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The Marrow of Time

A physics professor at M.I.T., Max Tegmark, made an extraordinary claim recently: “It is inappropriate to define our Hot Big Bang as the beginning of time, because we don’t know whether time actually had a beginning.” It seems that physicists, having said since Einstein that we have to think in terms of space-time, are back to dividing space from time.

Max Tegmark MIT conciousnessEven in terms of physical time, Tegmark’s remark attests to the fact that physicists don’t really know what time is.

Why is this important? The distinction between physical time and psychological time may be the most important issue in human life. If science cannot even be clear about physical time, then how are ordinary people to get clear of psychological time?

Can we really end psychological time? As a contemplative, I experience on nearly a daily basis the ending of the time. Then again, ‘I experience’ isn’t an accurate way of putting it, since time only ends when the illusory continuity of the self ends, and that isn’t an experience at all but rather a phenomenon.

When the mind-as-thought falls silent, time as the past streaming through the present into the future ceases. Such moments or intervals of timelessness are extraordinarily pregnant with meaning, renewal and insight. They are the anchor and wellspring of my life.

Beyond a reasonable doubt (while retaining a healthy measure of doubt), I’m sure that states of timelessness are not some internally produced, self-induced idiosyncratic occurrence. They reflect a real and universal potential of the highest order available to all human beings, irrespective of religious, cultural and linguistic background.

That brings me back to the distinctly philosophical claim that “we don’t know whether time actually had a beginning.” Since finding evidence of gravity waves that produced the sudden inflation of the universe from a subatomic speck to the expanding cosmos, astrophysicists are now confident in saying that space had a beginning. But suddenly time is sacrosanct.

The reason for such intellectual shilly-shallying is clear: It’s easier to envision the beginning of space than envision the beginning of time. But after convincingly demonstrating that time cannot be separated from space, it makes no sense whatsoever to say space had a beginning but time did not. There must have been something in other dimensions before our dimension of space-time came into existence, but for all intents and purposes, physics begins and ends when the laws of physics came into being.

In short, neither time nor space are constants, or givens, but together had a beginning, and affect each other, as well as matter and energy, in inextricably relative ways. For example, the closer an object comes to the speed of light, the greater the mass it accrues, and the more that time (relative to other objects) slows down. That, as I understand it, is what Einstein proved.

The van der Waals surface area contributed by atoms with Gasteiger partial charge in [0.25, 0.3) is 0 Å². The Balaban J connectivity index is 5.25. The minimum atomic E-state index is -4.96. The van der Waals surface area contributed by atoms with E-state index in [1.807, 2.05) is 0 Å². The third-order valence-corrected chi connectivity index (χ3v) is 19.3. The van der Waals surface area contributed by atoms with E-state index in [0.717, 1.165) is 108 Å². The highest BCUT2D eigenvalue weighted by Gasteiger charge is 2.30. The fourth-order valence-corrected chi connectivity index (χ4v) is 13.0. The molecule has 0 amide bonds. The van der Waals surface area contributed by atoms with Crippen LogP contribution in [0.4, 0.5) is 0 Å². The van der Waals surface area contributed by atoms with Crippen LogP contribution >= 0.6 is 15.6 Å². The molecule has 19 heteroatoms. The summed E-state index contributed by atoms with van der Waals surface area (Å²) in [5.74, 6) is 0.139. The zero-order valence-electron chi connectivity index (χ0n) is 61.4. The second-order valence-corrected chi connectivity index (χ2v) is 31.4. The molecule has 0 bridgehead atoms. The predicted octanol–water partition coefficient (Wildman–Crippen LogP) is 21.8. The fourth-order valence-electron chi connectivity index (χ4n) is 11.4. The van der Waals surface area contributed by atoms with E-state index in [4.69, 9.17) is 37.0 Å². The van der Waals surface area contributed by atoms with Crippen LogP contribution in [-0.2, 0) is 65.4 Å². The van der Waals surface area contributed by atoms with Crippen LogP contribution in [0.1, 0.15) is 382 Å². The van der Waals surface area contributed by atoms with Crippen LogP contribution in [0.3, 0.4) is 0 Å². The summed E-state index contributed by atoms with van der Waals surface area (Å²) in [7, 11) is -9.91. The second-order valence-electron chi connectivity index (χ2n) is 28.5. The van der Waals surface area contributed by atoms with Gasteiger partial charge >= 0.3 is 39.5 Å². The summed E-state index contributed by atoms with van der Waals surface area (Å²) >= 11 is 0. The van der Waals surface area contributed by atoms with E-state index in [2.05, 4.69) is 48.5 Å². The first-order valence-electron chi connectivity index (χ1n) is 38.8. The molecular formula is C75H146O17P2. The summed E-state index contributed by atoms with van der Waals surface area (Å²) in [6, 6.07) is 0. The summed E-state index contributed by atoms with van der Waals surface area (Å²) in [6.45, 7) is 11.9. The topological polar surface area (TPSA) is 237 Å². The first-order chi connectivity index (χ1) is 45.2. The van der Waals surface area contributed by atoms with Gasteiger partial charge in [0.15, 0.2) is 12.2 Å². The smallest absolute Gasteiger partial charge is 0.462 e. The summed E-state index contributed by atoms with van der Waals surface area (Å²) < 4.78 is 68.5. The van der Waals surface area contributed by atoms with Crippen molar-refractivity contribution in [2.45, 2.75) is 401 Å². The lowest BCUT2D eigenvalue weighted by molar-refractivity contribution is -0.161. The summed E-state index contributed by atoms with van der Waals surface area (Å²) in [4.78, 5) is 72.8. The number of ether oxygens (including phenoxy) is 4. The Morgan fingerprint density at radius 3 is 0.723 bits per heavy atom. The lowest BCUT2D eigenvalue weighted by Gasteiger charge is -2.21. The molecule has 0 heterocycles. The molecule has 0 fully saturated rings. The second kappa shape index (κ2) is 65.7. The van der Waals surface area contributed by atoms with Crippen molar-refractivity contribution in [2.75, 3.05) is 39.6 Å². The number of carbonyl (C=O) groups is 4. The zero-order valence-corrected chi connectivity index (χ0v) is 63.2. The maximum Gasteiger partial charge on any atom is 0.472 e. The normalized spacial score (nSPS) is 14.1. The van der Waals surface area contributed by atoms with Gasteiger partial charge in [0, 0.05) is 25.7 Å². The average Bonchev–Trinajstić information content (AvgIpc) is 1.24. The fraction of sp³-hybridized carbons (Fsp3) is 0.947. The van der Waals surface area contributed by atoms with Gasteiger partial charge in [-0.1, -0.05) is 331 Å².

How does all this pertain to psychological time? The liberation from psychological time is the great project of human existence. Muddying the issue of physical time can only add to the muddying of consciousness based on psychological time.

Since even physically, time is inseparable from space in the universe, outward time is more accurately Max Tegmark MIT conciousness 1viewed as the unfolding of cosmic evolution, not as the fabled “arrow of time.”

Psychologically, time is the greatest illusion, indeed the fountainhead of all illusion. Continuity as we normally experience it simply does not exist in actuality. That’s why we fear death, because we see death as the end of the continuity of the self. Death is certainly that, but it is nothing to fear.

There is no time without thought, and no thought without time. The ending in passive watchfulness of the separate observer doesn’t necessarily mean the ending of psychological time. But undirected attention without the observer opens space within, allowing the entire movement of thought to spontaneously stop, and psychological time to end.

Physical then time takes on an entirely different meaning, more like the unfolding of a flower in ‘real time,’ rather than the linear progression the ‘arrow of time’ implies. So the ending of psychological time always involves the ending of the observer as the first step.

Beyond the scientific question of time, one cannot consider the philosophical question of time without coming up against questions about death and God. It’s strange, but beauty, timelessness, death and love all go together, aspects of a single movement.

Man has come to the end of time as a means of bringing about a just, sane and balanced world. The delusion of ‘eventually’ is finished. Change does not come about through time. At best, employing time is putting off for the next generations what is the responsibility of living generations today. Besides, we’ve also run out of space.

Eternity is in a day if one knows how to look.

Martin LeFevre

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